The room comes to life as you piece the clues together. Solving the purpose of one object leads you to another, and so on until the chain reaction gradually leads to the transformation of the whole room. By the end, it looks completely different – what looked completely ordinary is revealed to be hiding something else entirely.
Teamwork is vital. With time so precious, you have to communicate constantly so that everyone’s aware of what’s been discovered, which theories are currently dominant, which task most needs to be solved. And when you work something out, you genuinely feel like a genius.
Rarely is a problem solved alone. Across the whole of Revenge of The Sheep, which threw about two dozen challenges at us, we always came to solutions as a team. Someone suggests something – maybe that key unlocks this part; maybe there’s a secret compartment under here – before the rest talk, debate and ponder together, gradually moving the team toward the right solution in a thrilling trial-and-error race against the clock. clueQuest doesn’t just demand that you work in a team – it makes you a better team.
All of us – from the Cambridge grad to the engineer – are surprised by how challenging we find it. Thankfully, if you’re struggling, a cryptic clue will appear on the timer screen. And there’s always a Gamesmaker at hand on the walkie-talkie, dispensing help and advice. “You might want to try that the other way round” Sophia buzzes through the walkie-talkie at one point, as we’re in the middle of trying to force a key in the wrong way.
With about ten minutes to go, we’re beginning to panic. We still haven’t stopped the clock. It’s hidden somewhere in the room, but we haven’t managed to solve the puzzles. Our voices become more urgent and tense, our movements hurried and jerky as we rush about the room, frantically trying to piece things together, and I’m standing over everyone’s shoulder searching for something intelligent to say.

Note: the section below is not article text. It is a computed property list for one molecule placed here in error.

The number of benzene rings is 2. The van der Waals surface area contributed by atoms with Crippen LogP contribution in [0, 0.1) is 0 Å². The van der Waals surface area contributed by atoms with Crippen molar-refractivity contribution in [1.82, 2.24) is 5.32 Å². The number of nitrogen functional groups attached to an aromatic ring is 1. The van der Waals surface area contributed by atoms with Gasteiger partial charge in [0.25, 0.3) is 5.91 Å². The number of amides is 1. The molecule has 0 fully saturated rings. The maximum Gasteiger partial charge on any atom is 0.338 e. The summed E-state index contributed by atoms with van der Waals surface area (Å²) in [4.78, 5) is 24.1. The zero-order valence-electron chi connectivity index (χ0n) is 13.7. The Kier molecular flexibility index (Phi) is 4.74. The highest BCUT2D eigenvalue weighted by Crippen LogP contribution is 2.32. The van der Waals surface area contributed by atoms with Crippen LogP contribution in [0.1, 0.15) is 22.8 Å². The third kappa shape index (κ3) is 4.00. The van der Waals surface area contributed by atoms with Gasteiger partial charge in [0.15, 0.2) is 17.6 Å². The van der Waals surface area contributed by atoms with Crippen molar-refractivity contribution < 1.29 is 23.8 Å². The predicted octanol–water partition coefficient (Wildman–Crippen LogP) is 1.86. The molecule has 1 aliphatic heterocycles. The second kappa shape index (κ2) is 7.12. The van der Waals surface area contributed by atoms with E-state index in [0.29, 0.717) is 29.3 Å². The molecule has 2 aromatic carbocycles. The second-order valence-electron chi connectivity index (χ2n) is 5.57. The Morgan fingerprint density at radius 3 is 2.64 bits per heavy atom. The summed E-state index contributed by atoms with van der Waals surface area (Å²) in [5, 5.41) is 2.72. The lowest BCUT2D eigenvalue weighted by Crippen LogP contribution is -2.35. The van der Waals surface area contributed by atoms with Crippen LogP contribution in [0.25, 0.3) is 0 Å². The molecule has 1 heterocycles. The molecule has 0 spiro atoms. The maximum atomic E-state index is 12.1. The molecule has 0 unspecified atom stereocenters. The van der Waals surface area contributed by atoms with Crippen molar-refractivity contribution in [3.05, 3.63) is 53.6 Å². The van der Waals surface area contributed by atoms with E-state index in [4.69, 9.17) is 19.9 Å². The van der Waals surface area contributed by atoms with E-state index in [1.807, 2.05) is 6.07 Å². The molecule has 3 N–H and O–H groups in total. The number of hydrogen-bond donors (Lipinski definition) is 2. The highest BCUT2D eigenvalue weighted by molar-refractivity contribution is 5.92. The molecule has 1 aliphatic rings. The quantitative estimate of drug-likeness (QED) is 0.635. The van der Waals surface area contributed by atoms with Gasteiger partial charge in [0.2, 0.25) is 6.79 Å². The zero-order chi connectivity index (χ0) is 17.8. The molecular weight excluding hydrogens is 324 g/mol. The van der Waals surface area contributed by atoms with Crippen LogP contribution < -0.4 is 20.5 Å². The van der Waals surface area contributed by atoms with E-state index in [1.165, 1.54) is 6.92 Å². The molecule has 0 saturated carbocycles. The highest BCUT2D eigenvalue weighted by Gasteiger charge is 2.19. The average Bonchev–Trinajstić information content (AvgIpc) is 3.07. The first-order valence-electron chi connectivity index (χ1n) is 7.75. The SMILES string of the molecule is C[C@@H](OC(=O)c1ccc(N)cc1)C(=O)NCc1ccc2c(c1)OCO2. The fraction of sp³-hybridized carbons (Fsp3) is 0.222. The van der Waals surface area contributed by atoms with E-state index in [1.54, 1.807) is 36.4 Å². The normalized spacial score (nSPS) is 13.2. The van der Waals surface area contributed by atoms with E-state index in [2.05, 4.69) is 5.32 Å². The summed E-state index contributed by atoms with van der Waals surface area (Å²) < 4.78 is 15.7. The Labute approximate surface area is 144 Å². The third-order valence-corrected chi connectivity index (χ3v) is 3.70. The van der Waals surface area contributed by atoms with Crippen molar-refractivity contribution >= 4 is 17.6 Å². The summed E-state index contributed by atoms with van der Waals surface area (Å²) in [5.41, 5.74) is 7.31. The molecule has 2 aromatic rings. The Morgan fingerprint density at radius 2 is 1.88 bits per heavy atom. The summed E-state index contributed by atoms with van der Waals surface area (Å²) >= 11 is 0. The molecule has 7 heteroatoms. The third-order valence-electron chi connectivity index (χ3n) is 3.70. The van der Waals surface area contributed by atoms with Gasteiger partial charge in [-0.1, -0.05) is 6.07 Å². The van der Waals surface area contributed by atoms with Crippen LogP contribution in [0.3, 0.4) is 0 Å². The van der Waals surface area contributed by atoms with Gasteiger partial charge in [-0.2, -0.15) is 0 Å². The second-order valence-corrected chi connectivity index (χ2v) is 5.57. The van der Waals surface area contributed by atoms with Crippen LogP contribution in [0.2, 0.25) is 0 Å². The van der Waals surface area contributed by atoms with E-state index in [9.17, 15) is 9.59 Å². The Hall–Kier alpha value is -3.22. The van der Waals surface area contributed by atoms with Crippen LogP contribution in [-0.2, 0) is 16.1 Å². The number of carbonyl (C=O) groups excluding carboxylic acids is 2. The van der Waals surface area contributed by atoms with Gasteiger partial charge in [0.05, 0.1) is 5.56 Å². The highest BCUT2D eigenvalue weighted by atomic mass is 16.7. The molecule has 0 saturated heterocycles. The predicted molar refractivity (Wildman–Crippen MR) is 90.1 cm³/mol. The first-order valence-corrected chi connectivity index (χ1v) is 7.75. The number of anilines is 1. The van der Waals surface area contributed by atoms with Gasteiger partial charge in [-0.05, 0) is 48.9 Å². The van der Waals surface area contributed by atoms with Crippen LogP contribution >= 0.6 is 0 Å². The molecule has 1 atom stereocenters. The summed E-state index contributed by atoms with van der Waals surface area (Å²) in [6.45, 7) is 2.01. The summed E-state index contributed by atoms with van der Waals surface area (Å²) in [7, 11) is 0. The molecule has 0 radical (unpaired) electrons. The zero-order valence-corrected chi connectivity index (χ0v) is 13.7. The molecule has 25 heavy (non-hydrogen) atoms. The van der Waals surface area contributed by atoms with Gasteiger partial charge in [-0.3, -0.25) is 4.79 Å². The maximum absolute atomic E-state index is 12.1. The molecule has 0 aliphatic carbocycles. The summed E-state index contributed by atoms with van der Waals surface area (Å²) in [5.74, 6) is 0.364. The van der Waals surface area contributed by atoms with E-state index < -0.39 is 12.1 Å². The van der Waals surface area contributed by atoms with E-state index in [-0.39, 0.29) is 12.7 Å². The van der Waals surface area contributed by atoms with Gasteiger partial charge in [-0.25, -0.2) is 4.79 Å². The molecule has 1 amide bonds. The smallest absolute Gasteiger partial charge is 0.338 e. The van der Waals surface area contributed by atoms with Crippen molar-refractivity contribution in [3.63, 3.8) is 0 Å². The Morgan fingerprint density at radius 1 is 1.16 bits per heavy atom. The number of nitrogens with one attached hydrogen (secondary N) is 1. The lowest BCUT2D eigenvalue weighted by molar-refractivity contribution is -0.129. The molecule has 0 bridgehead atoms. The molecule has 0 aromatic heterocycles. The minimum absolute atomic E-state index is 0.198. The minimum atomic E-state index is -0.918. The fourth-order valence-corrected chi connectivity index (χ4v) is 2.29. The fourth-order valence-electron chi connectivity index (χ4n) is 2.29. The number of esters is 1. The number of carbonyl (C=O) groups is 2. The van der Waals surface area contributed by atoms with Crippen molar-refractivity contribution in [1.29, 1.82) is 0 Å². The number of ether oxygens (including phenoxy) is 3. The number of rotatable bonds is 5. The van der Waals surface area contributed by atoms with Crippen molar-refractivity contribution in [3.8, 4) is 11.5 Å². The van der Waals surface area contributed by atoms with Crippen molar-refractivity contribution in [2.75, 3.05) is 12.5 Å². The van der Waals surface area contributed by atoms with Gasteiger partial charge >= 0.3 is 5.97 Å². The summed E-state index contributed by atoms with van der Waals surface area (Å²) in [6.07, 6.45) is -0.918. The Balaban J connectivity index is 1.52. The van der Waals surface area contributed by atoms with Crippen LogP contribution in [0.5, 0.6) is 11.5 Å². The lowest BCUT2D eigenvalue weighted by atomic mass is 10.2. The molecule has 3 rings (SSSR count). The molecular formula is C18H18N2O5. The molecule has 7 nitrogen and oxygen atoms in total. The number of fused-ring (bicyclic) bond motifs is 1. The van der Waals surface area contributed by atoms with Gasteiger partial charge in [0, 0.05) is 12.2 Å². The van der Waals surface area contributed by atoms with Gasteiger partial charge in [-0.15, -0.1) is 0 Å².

In a frenzy of teamwork, we finally prompt the final part of the puzzle, like the final scene of a Bond film. I won’t spoil it for you, but the sheer theatre of it is dazzling. You’re so wrapped up in by the story, the convincing transformation of the room, that you end up being carried away by it all. Instructions are shouted, voices become strained, fingers quiver with tension.
We’re down to one minute, the timer now glowing red with urgency, each second that ticks down accompanied by a high-pitched note of warning. Just when I begin to scramble about for some kind of excuse – it was impossibly difficult, we were so close, I had a hangover that day –
We look around in surprise, the alarm silent and the timer frozen on 00.41. We’ve stopped the bomb with forty-one seconds to go. And we cheer like schoolchildren, hugging with relief: we’re not morons!
Sophia rescues us from the locked room, congratulating us. We bombard her with relief-fuelled questions. Did we spend too long in the first room? Isn’t that puzzle in the second room really clever? Which bit do other groups tend to find the most difficult?
After we’re given a clueQuest mug for successfully completing Revenge of The Sheep (“YOU are my best agent – but don’t tell the others”), we line up to take a team photo, which is then handed to us in a fridge magnet. Not only does clueQuest reward teamwork, they elevate the one-hour live escape into a proper day out.
As we leave, I ask Sophia one final question: who tends to do better at clueQuest, men or women?
“It depends” she laughs. “Men do better at the linear rooms, whereas women do better on the non-linear free-flow rooms. They’re better at multitasking”
And, recalling my mid-mission inability to complete a puzzle while checking it against a book, I can’t help but agree.
Totally engrossing, clueQuest is a genuinely challenging non-stop thrill-ride from start to finish. If this is the end of the world, count me in.
Go to the clueQuest website for more information